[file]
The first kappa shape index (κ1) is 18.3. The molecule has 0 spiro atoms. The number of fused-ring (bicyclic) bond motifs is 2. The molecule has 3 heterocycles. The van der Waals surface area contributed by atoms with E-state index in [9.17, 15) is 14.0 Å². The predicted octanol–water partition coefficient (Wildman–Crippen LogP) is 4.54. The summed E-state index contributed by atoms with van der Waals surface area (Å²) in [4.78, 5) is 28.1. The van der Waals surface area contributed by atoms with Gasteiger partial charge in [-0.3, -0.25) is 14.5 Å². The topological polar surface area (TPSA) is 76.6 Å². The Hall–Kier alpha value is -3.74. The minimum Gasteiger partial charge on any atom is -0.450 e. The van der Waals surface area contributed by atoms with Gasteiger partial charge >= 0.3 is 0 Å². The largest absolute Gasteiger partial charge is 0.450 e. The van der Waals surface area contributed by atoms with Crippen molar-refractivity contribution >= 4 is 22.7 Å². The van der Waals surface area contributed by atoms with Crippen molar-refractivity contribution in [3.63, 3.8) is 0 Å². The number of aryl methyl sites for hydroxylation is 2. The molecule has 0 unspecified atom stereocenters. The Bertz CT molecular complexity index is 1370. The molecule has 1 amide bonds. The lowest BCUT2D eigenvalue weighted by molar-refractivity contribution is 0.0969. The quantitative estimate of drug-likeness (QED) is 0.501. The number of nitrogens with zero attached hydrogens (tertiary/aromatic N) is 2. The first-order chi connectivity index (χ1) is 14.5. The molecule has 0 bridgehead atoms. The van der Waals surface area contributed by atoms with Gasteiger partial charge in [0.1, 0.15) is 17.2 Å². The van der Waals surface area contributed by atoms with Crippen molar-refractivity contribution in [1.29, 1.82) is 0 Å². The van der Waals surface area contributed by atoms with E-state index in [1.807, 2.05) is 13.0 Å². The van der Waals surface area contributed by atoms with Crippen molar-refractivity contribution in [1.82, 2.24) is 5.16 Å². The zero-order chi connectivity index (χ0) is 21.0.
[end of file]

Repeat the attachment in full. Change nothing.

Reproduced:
The first kappa shape index (κ1) is 18.3. The molecule has 0 spiro atoms. The number of fused-ring (bicyclic) bond motifs is 2. The molecule has 3 heterocycles. The van der Waals surface area contributed by atoms with E-state index in [9.17, 15) is 14.0 Å². The predicted octanol–water partition coefficient (Wildman–Crippen LogP) is 4.54. The summed E-state index contributed by atoms with van der Waals surface area (Å²) in [4.78, 5) is 28.1. The van der Waals surface area contributed by atoms with Gasteiger partial charge in [-0.3, -0.25) is 14.5 Å². The topological polar surface area (TPSA) is 76.6 Å². The Hall–Kier alpha value is -3.74. The minimum Gasteiger partial charge on any atom is -0.450 e. The van der Waals surface area contributed by atoms with Gasteiger partial charge >= 0.3 is 0 Å². The largest absolute Gasteiger partial charge is 0.450 e. The van der Waals surface area contributed by atoms with Crippen molar-refractivity contribution >= 4 is 22.7 Å². The van der Waals surface area contributed by atoms with Crippen molar-refractivity contribution in [3.63, 3.8) is 0 Å². The number of aryl methyl sites for hydroxylation is 2. The molecule has 0 unspecified atom stereocenters. The Bertz CT molecular complexity index is 1370. The molecule has 1 amide bonds. The lowest BCUT2D eigenvalue weighted by molar-refractivity contribution is 0.0969. The quantitative estimate of drug-likeness (QED) is 0.501. The number of nitrogens with zero attached hydrogens (tertiary/aromatic N) is 2. The first-order chi connectivity index (χ1) is 14.5. The molecule has 0 bridgehead atoms. The van der Waals surface area contributed by atoms with Gasteiger partial charge in [0.1, 0.15) is 17.2 Å². The van der Waals surface area contributed by atoms with Crippen molar-refractivity contribution in [1.29, 1.82) is 0 Å². The van der Waals surface area contributed by atoms with E-state index in [1.807, 2.05) is 13.0 Å². The van der Waals surface area contributed by atoms with Crippen molar-refractivity contribution in [1.82, 2.24) is 5.16 Å². The zero-order chi connectivity index (χ0) is 21.0.